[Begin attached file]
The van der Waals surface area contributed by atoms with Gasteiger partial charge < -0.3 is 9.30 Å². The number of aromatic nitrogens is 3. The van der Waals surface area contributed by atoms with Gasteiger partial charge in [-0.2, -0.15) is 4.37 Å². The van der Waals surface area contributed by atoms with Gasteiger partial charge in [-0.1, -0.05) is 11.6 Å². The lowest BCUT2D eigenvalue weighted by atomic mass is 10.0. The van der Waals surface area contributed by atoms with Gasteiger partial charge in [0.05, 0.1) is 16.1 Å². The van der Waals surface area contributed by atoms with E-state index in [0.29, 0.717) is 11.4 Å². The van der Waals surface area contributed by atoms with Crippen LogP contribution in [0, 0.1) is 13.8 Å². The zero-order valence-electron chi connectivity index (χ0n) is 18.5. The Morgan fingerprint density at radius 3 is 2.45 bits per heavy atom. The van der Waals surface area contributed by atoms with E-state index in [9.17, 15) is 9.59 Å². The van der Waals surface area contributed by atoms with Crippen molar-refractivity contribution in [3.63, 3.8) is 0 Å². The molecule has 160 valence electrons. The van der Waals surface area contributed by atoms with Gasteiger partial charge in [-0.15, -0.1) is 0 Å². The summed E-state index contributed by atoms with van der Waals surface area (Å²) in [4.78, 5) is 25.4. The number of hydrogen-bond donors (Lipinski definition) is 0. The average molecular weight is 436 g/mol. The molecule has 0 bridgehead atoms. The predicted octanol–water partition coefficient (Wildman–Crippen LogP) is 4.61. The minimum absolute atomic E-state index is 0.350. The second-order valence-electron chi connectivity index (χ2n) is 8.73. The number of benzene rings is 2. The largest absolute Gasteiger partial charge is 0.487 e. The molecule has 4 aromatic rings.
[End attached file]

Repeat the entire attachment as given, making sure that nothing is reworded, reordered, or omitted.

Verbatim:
The van der Waals surface area contributed by atoms with Gasteiger partial charge < -0.3 is 9.30 Å². The number of aromatic nitrogens is 3. The van der Waals surface area contributed by atoms with Gasteiger partial charge in [-0.2, -0.15) is 4.37 Å². The van der Waals surface area contributed by atoms with Gasteiger partial charge in [-0.1, -0.05) is 11.6 Å². The lowest BCUT2D eigenvalue weighted by atomic mass is 10.0. The van der Waals surface area contributed by atoms with Gasteiger partial charge in [0.05, 0.1) is 16.1 Å². The van der Waals surface area contributed by atoms with E-state index in [0.29, 0.717) is 11.4 Å². The van der Waals surface area contributed by atoms with Crippen LogP contribution in [0, 0.1) is 13.8 Å². The zero-order valence-electron chi connectivity index (χ0n) is 18.5. The Morgan fingerprint density at radius 3 is 2.45 bits per heavy atom. The van der Waals surface area contributed by atoms with E-state index in [9.17, 15) is 9.59 Å². The van der Waals surface area contributed by atoms with Crippen molar-refractivity contribution in [3.63, 3.8) is 0 Å². The molecule has 160 valence electrons. The van der Waals surface area contributed by atoms with Gasteiger partial charge in [-0.15, -0.1) is 0 Å². The summed E-state index contributed by atoms with van der Waals surface area (Å²) in [4.78, 5) is 25.4. The number of hydrogen-bond donors (Lipinski definition) is 0. The average molecular weight is 436 g/mol. The molecule has 0 bridgehead atoms. The predicted octanol–water partition coefficient (Wildman–Crippen LogP) is 4.61. The minimum absolute atomic E-state index is 0.350. The second-order valence-electron chi connectivity index (χ2n) is 8.73. The number of benzene rings is 2. The largest absolute Gasteiger partial charge is 0.487 e. The molecule has 4 aromatic rings.